In 1984 they cut a four-song
demo at AAA Studios, which featured 'The Unicorn Song' and 'Keep Out.'
This demo received a favorable review in Metal Forces Magazine. Ruby
Topaz was ready for their first full-length album.
And with this positive write-up, several
offers came rolling in. They accepted a deal with California based Azra Records in 1985.
Their debut album, 'All Brand New', included most of their previously
released tunes as well as several new cuts. The set was highlighted by 'D's Song,'
'Jealousy,' 'Get Your Face Off My Head' and the title track, which was mastered by George
Marino (Queen, Billy Idol, Foreigner, etc.), and was all set to go in early 1986.
Unfortunately, due to financial and marketing differences, the album was never released.
Accepting that fate had dealt them a bad card, the band persisted in the face of
About a year later, when the world was
throwing support behind the Africa famine-relief funds, a musical project called Bandwagon
was put together by Big NOISE's Al Gomes. The proceeds from the record went to help the
homeless and hungry of Rhode Island. Having worked well together in the past, Gomes, who
wrote the lyrics, approached Mark Bram to compose a pretty pop song to support his lyrics.
Bram did so without hesitation. The result, 'A Piece of Our Hearts' was truly amazing and
inspiring, as hundreds of RI musicians and public officials joined together to sing the
song. The song received massive airplay and won numerous awards.
In 1987, Bram expanded his musical horizons
by producing and arranging a demo for local R&B performer David Parham (Owens) in
which Ruby Topaz played most of the music. After this session, the band took the
opportunity to lay down the basic tracks for their next album. This effort yielded six
songs, highlighted by 'Straight Ahead,' 'Magic Moments' and 'Blue Moon.'
In 1989, Ruby Topaz explored the realm of
music video for the first time with the song 'Magic.Moments.' The video was both humorous
and sexy, showing the band performing and having a good time, as they always did.
Later in 1989, Ruby Topaz laid down the final
six tracks which comprise what was to be their second full length album, named 'Change of Face'. Songs that stand out include 'Your Love,' 'Change of
Face' and 'Save Me.'
Although Ruby Topaz shines in the studio, the
true power of this band is the live show. Many people who see Ruby Topaz perform are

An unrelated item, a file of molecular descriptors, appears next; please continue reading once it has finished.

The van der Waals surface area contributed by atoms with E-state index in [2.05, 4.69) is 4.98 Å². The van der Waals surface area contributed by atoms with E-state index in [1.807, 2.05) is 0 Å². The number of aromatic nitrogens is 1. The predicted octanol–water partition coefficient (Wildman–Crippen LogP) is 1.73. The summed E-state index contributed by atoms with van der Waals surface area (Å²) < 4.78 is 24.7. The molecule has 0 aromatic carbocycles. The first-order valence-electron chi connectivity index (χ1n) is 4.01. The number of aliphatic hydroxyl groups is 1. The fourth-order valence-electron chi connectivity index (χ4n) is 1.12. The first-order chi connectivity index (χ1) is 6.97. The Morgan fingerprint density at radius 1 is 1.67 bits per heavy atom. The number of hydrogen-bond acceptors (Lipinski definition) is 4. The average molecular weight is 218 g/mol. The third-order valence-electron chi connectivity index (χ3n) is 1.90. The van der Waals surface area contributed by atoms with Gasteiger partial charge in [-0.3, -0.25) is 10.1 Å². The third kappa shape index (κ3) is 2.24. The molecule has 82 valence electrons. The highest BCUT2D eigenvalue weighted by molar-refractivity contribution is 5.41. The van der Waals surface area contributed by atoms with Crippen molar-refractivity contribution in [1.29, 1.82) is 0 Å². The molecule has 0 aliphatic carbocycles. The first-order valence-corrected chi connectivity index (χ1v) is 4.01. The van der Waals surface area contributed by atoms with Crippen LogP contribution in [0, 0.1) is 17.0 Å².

impressed by their musicianship and are intrigued by their showmanship. The music is very
important to this band, but Bram feels the audience deserves more than 'a bunch of guys
standing up there in jeans playing music.'
On occasion the band was labeled
'Rush-clones' because of Bram's vocal similarity to Rush vocalist Geddy Lee. 'Rush never
influenced us. My voice is the way it is because, vocally, I was heavily into Robert Plant
and Freddie Mercury (Queen),' said Bram. 'I got the power from Mercury and the highness
from Plant.' Bram's high-pitched vocals, which have on occasion made dogs squirm, is very
different from every other vocalist on the RI scene.
In addition to Bram, the early Ruby Topaz
consisted of bassist Jimmy Zisiades and percussionist Jamie Rizzo. Bram and Zisiades had
played together since 1974. Rizzo joined up in 1979 replacing original drummer Steve D'
Andrea, who occasionally sat in and performed with the band.
From 1992 to 1994 Mark went through a very
messy divorce and custody battle for his son (he was awarded physical custody in 1994).
During that time the band drifted apart. Jimmy and Jamie, because of obligations to wife
and kids, pursued careers that actually made money. For self-therapy during that time, he
recorded instrumental music at night when he couldn't sleep, on a 4-track cassette
For money, to live and support himself,
Mark teaches Tai Chi Chuan. He studied for twelve years with Lee Wah Yook, president
of The Eastern United States Kung Fu Federation, and when Sifu Lee passed away, Mark
inherited the Lee Wah Yook Qi Quan system of Chinese martial arts. One of Mark's students,
who was an exporter, heard the tapes, and convinced Mark that he could sell a toned
down new age version overseas. He said the tie-in to Tai Chi Chuan was a big selling point
(although Mark teaches it as a very deadly martial art and a way of life, not as a new age
'old men in the park' form).
Since Mark had been using a polished agate